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Music

Vinyl Destination

Reptilian Records Closes It Doors, But Chris X Continues On

By Steven Gdula | Posted 1/14/2009

Reptilian Records is calling it quits. On Jan. 18, the Baltimore retail institution, currently housed on Howard Street, closes its doors for good, ending a nearly two-decade stint as the city's go-to-shop for fans of the hard, the loud, and the fast.

"I was trying hard to make it 20 years," says Chris X, aka Christopher Xavier, on pulling the plug on his store's 19-year tenure. "But we had to cut the dead weight."

Before settling into its current Howard Street location two years ago, Reptilian Records had anchored the 400 block of South Broadway in Fells Point for 17 years. Its storefront, painted a nuclear shade of green, was a sign of the times. Xavier opened the shop, circa 1990, in that brief window before the eras that subculture historians will someday designate as "The Time Before You Could Buy Your Cool at the Mall" and "The Time When You Could Buy Everything Online."

Like shopping at other market-specific stores, a trip to Reptilian was an end in itself. For the better half of the '90s, those whose tastes strayed from the beaten path were happy to take the detour to seek out the CD and vinyl bins at Reptilian--just as many of those same patrons sought out the books and the music that could be found on the shelves at Atomic Books on Read Street in Mount Vernon. But times changed, and so did consumer habits.

"Fells Point used to be a destination where you could go and hang out," Xavier says of his store's old neighborhood and the type of customer it attracted. "People would come in and talk for a half an hour. But then [clothing store] Sticky Fingers was gone, [skate shop] Chat Street was gone, and business started going down hill fast."

With fewer stores in the area appealing to the same clientele that was keeping Reptilian in business, foot traffic into Xavier's shop slowed. In an attempt to follow the dollar, a satellite store, called Son of Reptilian, was opened in Hampden in the late 1990s. "We were about a year too early," Xavier says of the second store's doors opening. "Holy Frijoles was the first cool thing there, and Atomic Books is there now, but it was just too much of a strain for us to have two stores open in the same town." In an attempt to bring all of its business under one roof again, Reptilian closed the Hampden shop a year later, and concentrated on keeping the store on Broadway alive.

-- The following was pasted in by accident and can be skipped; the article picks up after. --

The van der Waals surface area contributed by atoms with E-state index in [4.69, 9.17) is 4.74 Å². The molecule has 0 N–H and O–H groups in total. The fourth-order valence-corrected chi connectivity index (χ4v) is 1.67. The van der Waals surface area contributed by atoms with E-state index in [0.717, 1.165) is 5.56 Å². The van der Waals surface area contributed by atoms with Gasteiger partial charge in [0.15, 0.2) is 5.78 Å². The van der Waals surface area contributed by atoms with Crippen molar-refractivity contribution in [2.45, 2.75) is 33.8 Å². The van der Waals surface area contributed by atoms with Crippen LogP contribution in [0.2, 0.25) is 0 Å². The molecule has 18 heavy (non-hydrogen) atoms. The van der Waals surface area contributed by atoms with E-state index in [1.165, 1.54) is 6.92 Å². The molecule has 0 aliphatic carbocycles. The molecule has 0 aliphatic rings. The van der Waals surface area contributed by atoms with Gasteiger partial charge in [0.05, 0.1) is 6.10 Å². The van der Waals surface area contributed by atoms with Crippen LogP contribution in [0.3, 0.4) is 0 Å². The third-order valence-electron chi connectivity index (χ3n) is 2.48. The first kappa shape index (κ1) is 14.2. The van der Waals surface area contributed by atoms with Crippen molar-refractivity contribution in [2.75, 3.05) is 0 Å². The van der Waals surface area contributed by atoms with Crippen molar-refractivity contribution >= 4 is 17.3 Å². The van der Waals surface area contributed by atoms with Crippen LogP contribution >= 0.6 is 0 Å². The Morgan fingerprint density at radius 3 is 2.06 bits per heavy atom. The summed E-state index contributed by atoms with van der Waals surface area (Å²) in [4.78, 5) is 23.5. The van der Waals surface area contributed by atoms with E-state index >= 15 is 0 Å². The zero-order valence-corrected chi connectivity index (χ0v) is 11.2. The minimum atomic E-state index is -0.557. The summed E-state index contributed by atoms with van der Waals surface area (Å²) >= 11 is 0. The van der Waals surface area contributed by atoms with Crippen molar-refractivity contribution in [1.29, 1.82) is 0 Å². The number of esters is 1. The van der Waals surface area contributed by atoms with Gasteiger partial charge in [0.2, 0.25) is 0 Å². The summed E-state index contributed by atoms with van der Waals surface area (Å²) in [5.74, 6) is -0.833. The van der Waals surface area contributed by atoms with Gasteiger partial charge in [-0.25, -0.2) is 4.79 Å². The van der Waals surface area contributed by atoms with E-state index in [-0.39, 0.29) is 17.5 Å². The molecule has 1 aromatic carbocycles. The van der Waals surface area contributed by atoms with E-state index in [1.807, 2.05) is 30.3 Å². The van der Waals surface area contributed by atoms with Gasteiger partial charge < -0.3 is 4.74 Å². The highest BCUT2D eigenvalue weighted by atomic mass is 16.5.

It worked for a while. "Closing Son of Reptilian rejuvenated the original store," Xavier says. "But the music business itself was closing." The withering economy coupled with the changing nature of the music business presented a challenge. Easy access to MP3 downloads and the entrenched attitude among a new generation of music fans that music should be available free made it harder for an independent record store to keep its doors open.

"I had one of my distributors tell me that he's seen over 500 independent record stores close since 2006 due to downloading and the ease of looking for music online," Xavier says, adding that the trend was one he'd noticed with his own operations. "Things dropped off at the store and our online sales started taking off."

With an estimated 75 percent of his revenue coming from the Reptilian web site, the future of Xavier's bricks-and mortar-venue looked bleak. "As sad as it is, and as much as I hate being just an online store, the actual store was costing more than it could make," Xavier says.

MP3s might have hurt the store proper, but Reptilian's vinyl sales have been strong. The comeback of vinyl and the buying activity of the fans that the form attracts have kept Xavier hopeful about his business's future. "People who care about aesthetics are buying LPs," he says. "You get a real feel for an artist through the jacket, the sleeve, the poster, the liner notes. People who download MP3s to their iPods aren't as interested in that aspect of the music-buying experience."